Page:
A transport hub, the creation of a park linking Angel Meadow to Queen’s Park, and a series of new neighbourhoods are among the core aims of FEC’s Northern Gateway, set to deliver 15,000 homes across North Manchester over the next 10 years, said the company’s project director Tom Fenton.
The project, which is being delivered by Far East Consortium in a joint venture with Manchester City Council, covers 390 acres stretching from Angel Meadow to Collyhurst, and includes New Cross and the Irk Valley.
Fenton set out a series of core aims for the project, including a transport hub to link the area to the wider Metrolink network.
He said a new hub on the existing Bury and Rochdale lines would help to link new homes and neighbourhoods to the rest of Greater Manchester, enhancing opportunities across the area.
The hub at Sandhills will also link into the wider bus network, while the Northern Gateway will be used to open up the frontage of the river Irk through cycling and walking routes into the city centre. The new hub will also be the focal point of a regenerated village centre at Sandhills.
Part of improving routes to and from the city centre is a “reactivation” of Rochdale Road, described as an “urban motorway” by FEC. Plans for the area include improving pedestrian links and reactivating the frontages of buildings along the road, including through leisure, housing, and retail use.
A formal consultation process is set to begin later in the year, before a strategic regeneration framework is adopted by the council.
The housing will provide a mix of tenures with affordable housing the first part of the plan to be brought forward. Fenton said FEC was working with the council to identify sites for these homes via feasibility studies, but the plan would not be to “build outwards from Victoria”, with the different areas being brought forward for development at different times.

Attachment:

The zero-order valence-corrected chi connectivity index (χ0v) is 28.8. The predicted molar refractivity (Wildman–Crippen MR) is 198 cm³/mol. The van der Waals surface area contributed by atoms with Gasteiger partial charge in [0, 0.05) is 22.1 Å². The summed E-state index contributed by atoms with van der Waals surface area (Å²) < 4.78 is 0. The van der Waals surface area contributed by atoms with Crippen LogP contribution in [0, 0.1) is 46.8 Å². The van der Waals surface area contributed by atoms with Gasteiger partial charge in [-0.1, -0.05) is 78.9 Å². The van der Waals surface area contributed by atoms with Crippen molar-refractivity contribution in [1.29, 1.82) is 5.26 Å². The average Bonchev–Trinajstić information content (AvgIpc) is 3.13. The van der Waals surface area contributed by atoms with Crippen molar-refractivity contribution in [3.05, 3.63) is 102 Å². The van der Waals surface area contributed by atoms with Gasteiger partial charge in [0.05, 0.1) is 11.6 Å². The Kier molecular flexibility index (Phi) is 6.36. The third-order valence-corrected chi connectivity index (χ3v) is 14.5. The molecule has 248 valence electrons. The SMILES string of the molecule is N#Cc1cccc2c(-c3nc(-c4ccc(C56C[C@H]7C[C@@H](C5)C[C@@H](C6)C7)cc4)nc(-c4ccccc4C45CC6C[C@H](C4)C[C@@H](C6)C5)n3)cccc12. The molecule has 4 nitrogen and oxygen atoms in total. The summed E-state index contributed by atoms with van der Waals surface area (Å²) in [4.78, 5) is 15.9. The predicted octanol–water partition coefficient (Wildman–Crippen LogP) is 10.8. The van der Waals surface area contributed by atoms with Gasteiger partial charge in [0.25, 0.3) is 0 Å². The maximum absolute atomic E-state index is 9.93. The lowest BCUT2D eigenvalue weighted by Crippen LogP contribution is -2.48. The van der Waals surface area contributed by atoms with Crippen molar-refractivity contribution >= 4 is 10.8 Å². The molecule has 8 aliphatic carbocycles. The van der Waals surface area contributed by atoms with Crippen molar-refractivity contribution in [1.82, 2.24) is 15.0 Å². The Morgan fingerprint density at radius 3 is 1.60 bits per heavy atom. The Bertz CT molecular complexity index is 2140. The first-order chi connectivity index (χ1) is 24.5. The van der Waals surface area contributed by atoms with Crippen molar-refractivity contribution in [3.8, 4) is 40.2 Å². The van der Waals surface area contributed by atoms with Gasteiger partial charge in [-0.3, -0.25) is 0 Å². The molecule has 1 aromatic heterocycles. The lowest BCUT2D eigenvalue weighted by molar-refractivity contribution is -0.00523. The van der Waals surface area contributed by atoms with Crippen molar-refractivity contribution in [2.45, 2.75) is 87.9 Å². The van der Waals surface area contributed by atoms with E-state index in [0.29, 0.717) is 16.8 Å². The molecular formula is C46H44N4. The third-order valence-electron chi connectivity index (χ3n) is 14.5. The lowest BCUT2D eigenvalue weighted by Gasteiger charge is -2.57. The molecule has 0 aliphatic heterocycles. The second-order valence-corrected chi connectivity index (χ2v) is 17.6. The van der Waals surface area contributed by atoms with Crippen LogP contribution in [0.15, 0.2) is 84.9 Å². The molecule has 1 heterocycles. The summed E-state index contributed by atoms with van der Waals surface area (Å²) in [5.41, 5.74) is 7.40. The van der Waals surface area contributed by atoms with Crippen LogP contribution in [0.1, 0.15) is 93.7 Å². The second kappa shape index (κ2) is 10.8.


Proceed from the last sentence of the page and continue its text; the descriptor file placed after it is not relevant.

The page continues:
The masterplan also focuses on the River Irk as a “natural asset” and Fenton highlighted the importance of green space to the Northern Gateway. Initial plans include a green corridor and park running from Angel Meadow north to both Queen’s Park and Heaton Park.
The professional team on the Northern Gateway also includes Arup, How, Turner & Townsend, and Farrells. Fenton said FEC had not appointed any contractors to deliver projects on the £1bn plan as yet, but that the company could potentially use a framework or a selection of preferred firms to deliver works across the area.
Manchester City Council leader Sir Richard Leese hailed the plan as a “once in a lifetime opportunity” to redevelop the Irk Valley area, and added the council and FEC would focus on providing a mix of housing tenures to meet demand.
Alongside housing, schools and healthcare provision were also highlighted as one area FEC would look to bring forward as a priority across the 390-acre site.
Land assembly is still ongoing, with FEC hopeful that much of the site can be brought together without the use of compulsory purchase order powers. Fenton said it was likely there would be parcels of land within the masterplan that will not be delivered by FEC
Alongside the Northern Gateway, FEC is also progressing with MeadowSide next to Manchester’s NOMA, which will provide 750 new homes across five buildings, alongside 6,600 sq ft of commercial space.
Designed by 5plus Architects with Cushman & Wakefield and JLL as agents, plans for the project were approved last year. It is understood a main contractor has not been appointed yet to deliver the scheme but FEC is hopeful of starting on site this year.